Today in 1865, black Jamaicans rose up against white supremacy.
George William Gordon at Morant Bay (Wikimedia Commons)
After decades of courageous activism by characters like Olaudah Equiano and William Wilberforce, the British slave trade was abolished by an act of parliament in 1807.
Slavery itself was outlawed two decades later, in 1833.
These were immense legislative victories for the cause of emancipation, but the exploitation of black lives was hardly ended by them.
In Britain’s Caribbean colonies, nominally freed slaves were forced to continue working for their former masters for several years by a system of ‘apprenticeship’.
And once this ended in 1838, white supremacy went on with brutality and violence.
In British-ruled Jamaica, corporal punishment was continued for ‘crimes’ by black subjects and the vast majority of the island’s black population was disenfranchised by a poll tax.
Abolitionism might have prevailed in Westminster but what good was this if it was barely being enforced in the Caribbean, where most black people subject to British law were living?
Black Jamaicans would not tolerate this injustice.
During the 1860s, Jamaican small farmers were rocked by a succession of bad crops. On top of this, they were saddled with an especially draconian governor, Edward John Eyre (1815-1901).
Governor Eyre gleefully oversaw corporal punishment and advised Queen Victoria to take a harsh line towards Jamaican peasants requesting a little more land to live off.
George William Gordon, one of the precious few black representatives in the Jamaican House of Assembly, warned,
“If we are to be governed by such a Governor much longer, the people will fly to arms and become self-governing.”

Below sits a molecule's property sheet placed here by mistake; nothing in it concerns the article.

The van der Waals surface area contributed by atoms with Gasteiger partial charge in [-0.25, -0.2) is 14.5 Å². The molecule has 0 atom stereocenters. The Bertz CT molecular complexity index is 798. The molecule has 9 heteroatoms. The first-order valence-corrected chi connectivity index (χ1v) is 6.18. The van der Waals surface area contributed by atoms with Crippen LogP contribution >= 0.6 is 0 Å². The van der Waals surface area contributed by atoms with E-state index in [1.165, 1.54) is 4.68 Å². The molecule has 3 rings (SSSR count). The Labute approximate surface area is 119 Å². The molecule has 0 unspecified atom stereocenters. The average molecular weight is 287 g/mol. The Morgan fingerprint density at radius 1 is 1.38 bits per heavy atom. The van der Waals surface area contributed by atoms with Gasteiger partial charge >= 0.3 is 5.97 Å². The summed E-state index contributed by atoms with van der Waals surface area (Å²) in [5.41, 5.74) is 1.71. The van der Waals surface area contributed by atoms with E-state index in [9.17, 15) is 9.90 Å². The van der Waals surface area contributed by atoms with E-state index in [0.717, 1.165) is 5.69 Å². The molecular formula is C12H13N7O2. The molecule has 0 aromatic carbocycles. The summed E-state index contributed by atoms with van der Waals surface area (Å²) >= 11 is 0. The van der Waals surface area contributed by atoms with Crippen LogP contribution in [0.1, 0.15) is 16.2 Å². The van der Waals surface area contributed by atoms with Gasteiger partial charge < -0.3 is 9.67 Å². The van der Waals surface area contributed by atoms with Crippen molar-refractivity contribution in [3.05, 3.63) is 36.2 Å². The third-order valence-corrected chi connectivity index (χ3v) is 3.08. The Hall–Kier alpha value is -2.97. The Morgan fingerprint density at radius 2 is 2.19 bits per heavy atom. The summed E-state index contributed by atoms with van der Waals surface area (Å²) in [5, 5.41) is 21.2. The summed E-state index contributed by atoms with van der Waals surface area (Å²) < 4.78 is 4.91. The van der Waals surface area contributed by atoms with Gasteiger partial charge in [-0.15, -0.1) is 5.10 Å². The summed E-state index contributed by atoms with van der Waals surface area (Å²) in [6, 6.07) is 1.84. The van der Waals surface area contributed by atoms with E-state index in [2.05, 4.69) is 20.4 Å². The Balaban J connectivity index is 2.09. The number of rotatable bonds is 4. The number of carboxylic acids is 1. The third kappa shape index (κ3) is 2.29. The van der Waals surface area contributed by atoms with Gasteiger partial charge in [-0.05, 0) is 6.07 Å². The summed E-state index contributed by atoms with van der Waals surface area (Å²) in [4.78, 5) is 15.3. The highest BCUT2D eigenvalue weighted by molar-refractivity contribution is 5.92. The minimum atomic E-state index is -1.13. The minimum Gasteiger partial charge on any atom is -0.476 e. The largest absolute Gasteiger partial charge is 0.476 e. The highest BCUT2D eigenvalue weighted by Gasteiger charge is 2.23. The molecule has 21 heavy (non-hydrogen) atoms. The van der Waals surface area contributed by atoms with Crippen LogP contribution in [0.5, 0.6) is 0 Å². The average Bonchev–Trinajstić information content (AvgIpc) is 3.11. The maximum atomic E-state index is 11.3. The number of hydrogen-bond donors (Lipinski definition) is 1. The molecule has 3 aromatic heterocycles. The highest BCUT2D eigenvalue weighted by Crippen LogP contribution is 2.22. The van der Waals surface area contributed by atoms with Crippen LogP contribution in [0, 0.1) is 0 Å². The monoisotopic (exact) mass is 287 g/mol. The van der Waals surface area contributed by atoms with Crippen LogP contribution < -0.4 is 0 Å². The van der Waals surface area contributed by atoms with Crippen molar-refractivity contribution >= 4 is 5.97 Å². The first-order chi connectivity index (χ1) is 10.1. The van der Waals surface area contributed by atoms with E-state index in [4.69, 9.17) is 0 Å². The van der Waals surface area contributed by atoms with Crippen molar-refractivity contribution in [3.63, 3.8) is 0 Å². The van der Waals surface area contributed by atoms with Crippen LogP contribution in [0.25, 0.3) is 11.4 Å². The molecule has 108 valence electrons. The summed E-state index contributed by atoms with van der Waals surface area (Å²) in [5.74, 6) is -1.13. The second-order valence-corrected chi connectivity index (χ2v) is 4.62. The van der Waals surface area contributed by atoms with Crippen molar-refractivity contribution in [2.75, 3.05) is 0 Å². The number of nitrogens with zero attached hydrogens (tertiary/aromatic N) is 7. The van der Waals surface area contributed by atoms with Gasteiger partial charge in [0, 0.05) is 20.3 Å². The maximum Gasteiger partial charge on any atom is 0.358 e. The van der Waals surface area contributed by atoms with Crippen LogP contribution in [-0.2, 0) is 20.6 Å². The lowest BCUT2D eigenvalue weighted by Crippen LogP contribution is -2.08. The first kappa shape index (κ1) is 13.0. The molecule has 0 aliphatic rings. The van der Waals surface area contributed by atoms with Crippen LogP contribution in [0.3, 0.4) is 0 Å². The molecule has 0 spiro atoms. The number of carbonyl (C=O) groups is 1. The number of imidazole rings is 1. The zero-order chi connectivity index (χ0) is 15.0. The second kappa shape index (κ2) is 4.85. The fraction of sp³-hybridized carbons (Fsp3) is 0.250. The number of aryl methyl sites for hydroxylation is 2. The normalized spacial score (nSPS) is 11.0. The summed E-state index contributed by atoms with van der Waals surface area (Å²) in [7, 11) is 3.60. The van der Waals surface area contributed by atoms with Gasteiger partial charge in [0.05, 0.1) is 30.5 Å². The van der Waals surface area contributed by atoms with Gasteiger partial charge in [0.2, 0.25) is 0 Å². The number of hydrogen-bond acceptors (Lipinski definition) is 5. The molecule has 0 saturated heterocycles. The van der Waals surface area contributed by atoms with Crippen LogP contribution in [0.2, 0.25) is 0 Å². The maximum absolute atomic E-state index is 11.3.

He was not far off.
Jamaicans began covertly organising in so-called ‘Underhill Meetings’ to better articulate their economic and political grievances, while Gordon remained a prominent voice of opposition to Eyre in the House.
Then, on 7th October 1865, a black Jamaican was tried and convicted of trespassing on an abandoned sugar plantation in Morant Bay.
The trial was disrupted by a black onlooker, James Geoghegon, who was sick of Jamaicans being bullied by the British criminal ‘justice’ system.
A fight then broke out with police.
A few days later – 155 years ago today – a Jamaican radical, Paul Bogle, led hundreds of peasant-labourers to march on Morant Bay in protest.
After battling with colonial militia, Bogle’s movement took control of Morant Bay and the surrounding area.
For two days, this was free Jamaican territory – held for the first time by self-governing black people.
But then Governor Eyre sent in the troops.
Under the blood-soaked cover of martial law, government troops massacred Jamaicans in and around Morant Bay.
Hundreds were arrested, imprisoned, and flogged – including pregnant women.
Bogle was rapidly sentenced to execution by a military court, and Eyre used the chaos to have George William Gordon hanged as well despite him having no involvement in the rebellion.
Back in Britain there were protests against Eyre’s brutality, led by political and cultural celebs like John Stuart Mill and Charles Darwin, but they had little effect.
Eyre never saw the inside of a courtroom for his crimes and Jamaica was brought under harsher imperial control.
But the Morant Bay Rebellion of 1865 remains an almighty moment in the modern history of black radicalism.
As we celebrate Black History Month in the UK this October, look back to Morant Bay. It is one of the early chapters in a proud history of black popular struggle against the British state which comes to us through Len Johnson, CLR James, the Windrush Generation, the Bristol Bus Boycott, and carries on undaunted.
Black Lives Matter. The Morant Bay rebels fought for that truth – as we must too!